Complex projects may result in a cluttered and difficult-to-use Gantt chart, and they can be cumbersome to update if changes occur.
Digital calendars are useful because they’re easy to update, shareable, and can send you reminders of upcoming deadlines and meetings. If you use a calendar integrated with project management software, you can often change views, automatically send alerts and updates to affected team members, and import information from other features into your calendar.
Work breakdown sucture
A work breakdown structure (WBS) is a chart that divides a project up into smaller sets of tasks and activities. It sometimes looks something like a family tree at first glance, with the project name at the top, individual deliverables below, and progressively smaller “chunks” of work at each descending level. Normally a maximum of four levels is sufficient.
Work breakdown structures are very helpful for estimating the costs and duration of a project. However, they aren’t designed to be flexible or to show durations or dependencies of tasks.
Digital tools for visual project management
There are many digital platforms you can use to employ these visual project management tools. You should choose one that suits your team’s needs and is easy for everyone to use. Here’s a few of the best on the market.
Asana allows users to create templates for use on similar projects in the future. It’s good for all size businesses but not ideal for freelancers. Some users feel Asana’s interface is overly simple and the system is too rigid, but Asana offers Gantt charts, calendars, and kanban boards.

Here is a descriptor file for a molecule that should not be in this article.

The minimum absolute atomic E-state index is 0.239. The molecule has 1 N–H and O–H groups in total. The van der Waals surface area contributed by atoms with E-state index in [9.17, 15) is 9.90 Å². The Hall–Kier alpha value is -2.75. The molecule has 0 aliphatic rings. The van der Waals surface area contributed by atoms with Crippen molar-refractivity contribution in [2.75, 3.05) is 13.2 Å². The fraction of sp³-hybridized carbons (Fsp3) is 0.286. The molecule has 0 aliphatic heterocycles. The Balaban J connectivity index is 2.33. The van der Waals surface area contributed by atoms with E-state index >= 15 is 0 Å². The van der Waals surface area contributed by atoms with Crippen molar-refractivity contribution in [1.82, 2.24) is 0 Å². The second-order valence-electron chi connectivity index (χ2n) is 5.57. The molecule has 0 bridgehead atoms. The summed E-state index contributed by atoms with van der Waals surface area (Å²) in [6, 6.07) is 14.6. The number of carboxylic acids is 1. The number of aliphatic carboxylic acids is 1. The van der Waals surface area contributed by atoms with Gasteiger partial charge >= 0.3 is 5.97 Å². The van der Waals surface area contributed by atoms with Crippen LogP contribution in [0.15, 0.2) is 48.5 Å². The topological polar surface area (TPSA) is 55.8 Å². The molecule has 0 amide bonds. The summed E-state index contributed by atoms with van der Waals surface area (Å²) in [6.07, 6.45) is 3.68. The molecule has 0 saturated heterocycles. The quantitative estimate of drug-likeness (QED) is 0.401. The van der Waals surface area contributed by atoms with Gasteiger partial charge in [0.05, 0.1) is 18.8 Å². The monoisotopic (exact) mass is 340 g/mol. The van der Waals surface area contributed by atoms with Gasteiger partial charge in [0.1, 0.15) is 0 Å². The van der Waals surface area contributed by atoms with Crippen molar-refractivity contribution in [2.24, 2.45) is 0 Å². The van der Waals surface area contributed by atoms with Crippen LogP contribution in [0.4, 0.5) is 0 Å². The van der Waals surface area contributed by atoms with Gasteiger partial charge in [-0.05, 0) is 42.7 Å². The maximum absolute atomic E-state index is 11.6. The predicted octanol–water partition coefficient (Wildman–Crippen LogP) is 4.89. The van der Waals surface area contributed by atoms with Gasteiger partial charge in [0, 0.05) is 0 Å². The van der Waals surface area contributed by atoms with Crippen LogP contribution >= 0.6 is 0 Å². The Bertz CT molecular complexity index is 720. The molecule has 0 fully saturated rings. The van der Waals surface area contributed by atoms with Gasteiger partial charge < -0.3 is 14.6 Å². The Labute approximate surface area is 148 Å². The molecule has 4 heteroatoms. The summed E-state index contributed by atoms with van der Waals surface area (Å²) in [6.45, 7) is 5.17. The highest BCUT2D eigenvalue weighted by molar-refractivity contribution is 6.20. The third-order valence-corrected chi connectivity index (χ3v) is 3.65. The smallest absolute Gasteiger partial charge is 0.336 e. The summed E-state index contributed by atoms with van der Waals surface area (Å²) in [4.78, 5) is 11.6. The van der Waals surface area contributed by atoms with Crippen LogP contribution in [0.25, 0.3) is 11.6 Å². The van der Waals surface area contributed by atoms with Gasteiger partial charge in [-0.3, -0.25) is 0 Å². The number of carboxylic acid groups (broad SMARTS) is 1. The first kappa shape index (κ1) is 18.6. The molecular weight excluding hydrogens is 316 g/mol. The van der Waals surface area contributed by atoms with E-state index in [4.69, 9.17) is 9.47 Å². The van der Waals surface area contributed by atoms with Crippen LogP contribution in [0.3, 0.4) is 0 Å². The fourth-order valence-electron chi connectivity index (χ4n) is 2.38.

Kissflow Project takes a unique approach to kanban boards, adding divisions in each column for “in progress”, “on hold”, and “done” sections. This de-clutters the kanban board by allowing fewer columns (rather than a separate one for “on hold” tasks in each phase for example) and thus making the project easier to visualize. Kissflow Project kanban boards can easily be utilized for scrum sprints.
Monday.com has Gantt charts, calendars, and work breakdown structures. Some users feel the interface gets too cluttered when multiple assignments or comments are on a single board, but overall the user experience is intuitive and simple.
Wrike offers Gantt charts, calendars, and kanban boards. It’s a flexible platform and lets the user decide how to visualize their projects effectively. Wrike allows users to prioritize certain tasks over others and easily integrate with other external applications.
Zoho Sprints is an agile project management tool featuring scrum boards. It integrates with Zoho Projects, which features Gantt charts, Kanban boards, and other customizable functions. It has many integrations, though not as many as some of its competitors, and it isn’t robust enough for large enterprises.
See success with visual project management
As you can tell, there is a huge array of digital project management platforms offering a wide variety of visual project management tools. We’ve only scratched the surface here. You can help your team see success by implementing visual project management tools in your process.